Multicultural Literature: Reading to Develop Self-Worth

By De Leon, Leticia | Multicultural Education, Winter 2002 | Go to article overview

Multicultural Literature: Reading to Develop Self-Worth


De Leon, Leticia, Multicultural Education


Promising Practices

As an elementary and middle school student, I hated reading; I thought it boring and irrelevant to other important factors in my life. I did not read a book for pleasure until I was in high school. Years later, as a teacher, other students came before me with a similar dislike for the printed word. Nothing I suggested seemed interesting to them, and I wondered why.

After years of struggling with their reluctance, I stumbled upon something they all liked: The House on Mango Street by Sandra Cisneros. All the students found something about themselves, their families, or neighbors in the book, claiming they never felt so many emotions when reading. They wanted to share details about their lives because the stories in the book had triggered memories.

Now, I realize that none of the books they had read before established a cultural connection until Cisneros did. Looking at the classrooms ofAmerica, where the Mexican-American culture is not the only one present, I wonder if these students' needs are being met. If these multicultural classrooms exist, then a multicultural approach to literature in the secondary English classroom is essential because it can foster a self worth and motivation in students of diverse cultural backgrounds that was not present before.

The Canon

Before we can begin to discuss multicultural literature, we must examine the canon that stands at seeming opposition with it. The word canon comes from biblical studies that included sacred or spiritualized texts believed to be authentic (Saldivar, 1997). Because of such a distinguished and awe-inspiring background, it evolved in literary circles as a collection of written works that have achieved a high status, and thus, immortality (Edwards, 1994). I do not question the status of certain works of literature, particularly since I have enjoyed many of them myself However, as such, it has been exclusive to white men, excluding other cultures and women.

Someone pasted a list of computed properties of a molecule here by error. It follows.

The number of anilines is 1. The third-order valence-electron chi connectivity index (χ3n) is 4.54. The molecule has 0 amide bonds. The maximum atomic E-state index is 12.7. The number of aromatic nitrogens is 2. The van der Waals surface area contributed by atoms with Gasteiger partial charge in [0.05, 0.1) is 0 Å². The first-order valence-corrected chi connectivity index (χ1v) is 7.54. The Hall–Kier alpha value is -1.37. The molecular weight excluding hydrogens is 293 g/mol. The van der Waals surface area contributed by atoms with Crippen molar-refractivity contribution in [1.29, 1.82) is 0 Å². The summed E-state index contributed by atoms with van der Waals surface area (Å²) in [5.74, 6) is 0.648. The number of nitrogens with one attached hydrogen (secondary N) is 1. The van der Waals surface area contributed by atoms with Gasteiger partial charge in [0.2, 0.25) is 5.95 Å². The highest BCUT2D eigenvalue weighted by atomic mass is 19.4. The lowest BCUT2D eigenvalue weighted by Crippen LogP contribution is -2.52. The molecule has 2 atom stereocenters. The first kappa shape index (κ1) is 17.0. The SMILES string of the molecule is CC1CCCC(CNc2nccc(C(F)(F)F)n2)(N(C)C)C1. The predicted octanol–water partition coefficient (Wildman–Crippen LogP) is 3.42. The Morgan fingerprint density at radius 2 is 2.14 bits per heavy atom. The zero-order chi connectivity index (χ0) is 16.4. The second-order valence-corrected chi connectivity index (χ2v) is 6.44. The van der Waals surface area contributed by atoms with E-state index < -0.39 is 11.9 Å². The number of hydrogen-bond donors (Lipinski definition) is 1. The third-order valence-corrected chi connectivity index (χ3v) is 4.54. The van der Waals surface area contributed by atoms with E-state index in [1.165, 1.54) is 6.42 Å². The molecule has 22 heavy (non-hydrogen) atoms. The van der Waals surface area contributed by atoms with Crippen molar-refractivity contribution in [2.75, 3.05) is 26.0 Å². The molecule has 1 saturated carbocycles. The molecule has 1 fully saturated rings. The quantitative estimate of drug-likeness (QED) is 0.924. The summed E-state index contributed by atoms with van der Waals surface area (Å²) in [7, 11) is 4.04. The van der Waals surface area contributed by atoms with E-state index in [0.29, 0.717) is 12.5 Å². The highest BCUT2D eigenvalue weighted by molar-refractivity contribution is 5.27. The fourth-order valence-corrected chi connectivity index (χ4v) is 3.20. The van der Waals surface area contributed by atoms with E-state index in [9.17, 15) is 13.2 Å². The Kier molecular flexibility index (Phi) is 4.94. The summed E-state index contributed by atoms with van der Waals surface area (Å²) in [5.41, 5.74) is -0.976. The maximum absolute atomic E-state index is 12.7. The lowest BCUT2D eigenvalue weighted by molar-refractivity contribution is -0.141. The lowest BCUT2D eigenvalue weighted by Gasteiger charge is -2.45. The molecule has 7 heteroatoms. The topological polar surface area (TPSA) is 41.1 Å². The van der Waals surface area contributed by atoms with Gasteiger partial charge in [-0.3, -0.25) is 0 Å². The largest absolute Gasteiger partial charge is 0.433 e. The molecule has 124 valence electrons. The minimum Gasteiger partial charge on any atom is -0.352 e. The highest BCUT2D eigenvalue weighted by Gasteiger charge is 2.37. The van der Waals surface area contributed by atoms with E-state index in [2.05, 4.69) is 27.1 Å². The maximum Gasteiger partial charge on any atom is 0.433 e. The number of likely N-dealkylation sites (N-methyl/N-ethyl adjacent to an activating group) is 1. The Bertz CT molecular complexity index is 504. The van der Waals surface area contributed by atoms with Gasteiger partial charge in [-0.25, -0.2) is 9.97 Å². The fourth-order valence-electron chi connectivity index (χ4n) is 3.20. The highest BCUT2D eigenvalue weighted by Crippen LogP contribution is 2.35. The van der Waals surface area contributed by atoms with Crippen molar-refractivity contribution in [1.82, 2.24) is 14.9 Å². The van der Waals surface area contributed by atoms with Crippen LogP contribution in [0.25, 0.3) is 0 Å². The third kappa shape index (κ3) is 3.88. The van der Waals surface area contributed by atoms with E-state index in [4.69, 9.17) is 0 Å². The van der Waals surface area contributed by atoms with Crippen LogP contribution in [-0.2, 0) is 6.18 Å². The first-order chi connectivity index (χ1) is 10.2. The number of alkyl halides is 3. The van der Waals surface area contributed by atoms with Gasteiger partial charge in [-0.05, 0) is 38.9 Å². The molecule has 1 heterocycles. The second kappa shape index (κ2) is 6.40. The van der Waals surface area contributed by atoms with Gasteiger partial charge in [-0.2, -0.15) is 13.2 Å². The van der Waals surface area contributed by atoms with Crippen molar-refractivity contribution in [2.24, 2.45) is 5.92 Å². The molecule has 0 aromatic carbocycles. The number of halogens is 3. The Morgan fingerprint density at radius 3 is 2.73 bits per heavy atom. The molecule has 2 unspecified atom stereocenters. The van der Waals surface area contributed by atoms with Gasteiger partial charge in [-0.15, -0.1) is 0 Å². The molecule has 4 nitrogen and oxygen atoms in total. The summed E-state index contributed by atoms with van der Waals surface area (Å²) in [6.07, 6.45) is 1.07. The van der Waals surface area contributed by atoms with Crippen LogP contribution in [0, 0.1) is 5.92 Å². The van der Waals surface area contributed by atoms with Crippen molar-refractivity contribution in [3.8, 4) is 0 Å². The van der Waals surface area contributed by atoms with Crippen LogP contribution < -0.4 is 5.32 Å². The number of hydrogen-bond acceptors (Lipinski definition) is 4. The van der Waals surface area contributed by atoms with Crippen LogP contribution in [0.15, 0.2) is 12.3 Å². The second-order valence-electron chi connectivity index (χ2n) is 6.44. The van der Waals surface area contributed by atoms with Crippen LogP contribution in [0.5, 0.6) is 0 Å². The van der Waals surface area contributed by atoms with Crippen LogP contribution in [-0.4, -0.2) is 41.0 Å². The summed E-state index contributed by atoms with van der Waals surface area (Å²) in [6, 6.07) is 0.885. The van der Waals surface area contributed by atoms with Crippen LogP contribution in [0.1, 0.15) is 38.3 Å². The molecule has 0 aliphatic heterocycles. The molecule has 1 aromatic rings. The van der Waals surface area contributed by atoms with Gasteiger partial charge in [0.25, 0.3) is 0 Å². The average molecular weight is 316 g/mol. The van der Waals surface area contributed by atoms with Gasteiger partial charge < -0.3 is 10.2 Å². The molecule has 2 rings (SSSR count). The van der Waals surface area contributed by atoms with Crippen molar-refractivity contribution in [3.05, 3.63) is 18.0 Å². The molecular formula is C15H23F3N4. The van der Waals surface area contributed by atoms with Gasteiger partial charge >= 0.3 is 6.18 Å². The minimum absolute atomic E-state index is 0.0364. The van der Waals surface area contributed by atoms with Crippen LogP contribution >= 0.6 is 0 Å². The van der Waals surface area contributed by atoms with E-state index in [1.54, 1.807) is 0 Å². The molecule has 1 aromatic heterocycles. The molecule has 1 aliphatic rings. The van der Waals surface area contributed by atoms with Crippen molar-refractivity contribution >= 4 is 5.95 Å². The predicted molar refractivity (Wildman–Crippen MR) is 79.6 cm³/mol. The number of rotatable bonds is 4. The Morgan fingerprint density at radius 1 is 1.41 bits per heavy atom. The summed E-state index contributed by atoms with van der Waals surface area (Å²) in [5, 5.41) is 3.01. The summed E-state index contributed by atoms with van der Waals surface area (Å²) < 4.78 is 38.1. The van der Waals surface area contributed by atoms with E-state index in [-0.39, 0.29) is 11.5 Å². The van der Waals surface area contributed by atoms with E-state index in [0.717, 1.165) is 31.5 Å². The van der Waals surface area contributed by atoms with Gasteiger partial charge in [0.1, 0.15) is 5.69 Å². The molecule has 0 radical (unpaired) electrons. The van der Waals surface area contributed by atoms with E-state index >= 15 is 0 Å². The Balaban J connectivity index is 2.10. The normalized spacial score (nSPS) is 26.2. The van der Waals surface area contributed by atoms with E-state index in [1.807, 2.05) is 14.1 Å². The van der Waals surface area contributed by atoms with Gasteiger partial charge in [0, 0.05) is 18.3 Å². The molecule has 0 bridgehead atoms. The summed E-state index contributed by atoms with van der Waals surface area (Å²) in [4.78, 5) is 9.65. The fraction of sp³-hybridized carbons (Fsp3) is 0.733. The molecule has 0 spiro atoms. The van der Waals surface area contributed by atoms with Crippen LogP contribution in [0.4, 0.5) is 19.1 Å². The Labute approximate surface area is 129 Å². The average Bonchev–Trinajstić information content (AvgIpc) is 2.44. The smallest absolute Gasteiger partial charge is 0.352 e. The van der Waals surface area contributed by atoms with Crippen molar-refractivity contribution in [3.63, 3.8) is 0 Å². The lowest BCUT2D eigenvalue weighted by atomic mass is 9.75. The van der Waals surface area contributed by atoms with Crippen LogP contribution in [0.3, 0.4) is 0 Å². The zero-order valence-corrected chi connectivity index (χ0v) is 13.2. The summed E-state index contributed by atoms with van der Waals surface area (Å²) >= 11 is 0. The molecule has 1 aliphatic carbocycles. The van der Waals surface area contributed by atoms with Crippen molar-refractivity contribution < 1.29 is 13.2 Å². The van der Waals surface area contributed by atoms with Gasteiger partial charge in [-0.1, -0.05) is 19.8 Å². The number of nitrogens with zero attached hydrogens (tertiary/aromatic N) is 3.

Proponents of multicultural literature have a big problem with this aspect of the canon, especially since it purports to dictate what we should read (Miller & McCaskill, 1993). Edwards (1994) goes a step further in saying that as a result of this inequality of canonical works, we may have historically missed many writers and works that have been lost because of ignorance and prejudice. If the establishment of the canon was meant as a way of exposing the world to great thoughts and master plots, I refuse to believe that its purpose has become as petty as the spreading of narrow-mindedness through prejudice. My students would not appreciate finding out that William Shakespeare was a bigot anymore than they would appreciate being told bigotry is acceptable. Because anything sacred-like a canon-provides a form of spiritual enlightenment, this, too, is achieved through growth and change.

So what, then, dictates a canon? Saldivar (1997) says history does. He further states that "we cannot transcend our time any more than our predecessors could and that our judgements of writers, texts and contexts are themselves formed by historical contingencies" (p. 155).

Our students have been taught that history records changes that happen in this world due to the passage of time. Therefore, time has changed the way we evaluate writers. My ninth grade students were convinced, for instance, that Sandra Cisneros is a much better writer than Charles Dickens simply because she spoke to them from a contemporary, cultural perspective.

In fact, Miller & McCaskill (1993) agree that the choosing of canonical works has at times been up to the whim of publishers, booksellers, and the market place, driven by fashion and taste that can "blossom and fade" because people have different criteria by which to judge literature. Therefore, if today's fashions dictate that the new canon be multicultural, then we are at a canonical crossroads.

Classical-Multicultural Literature Connection

At its most basic level, literature is aesthetics, form, style, and characterization (Chew, 1997) put together in imaginative writings like novels, plays, and poems (Saldivar, 1997). …

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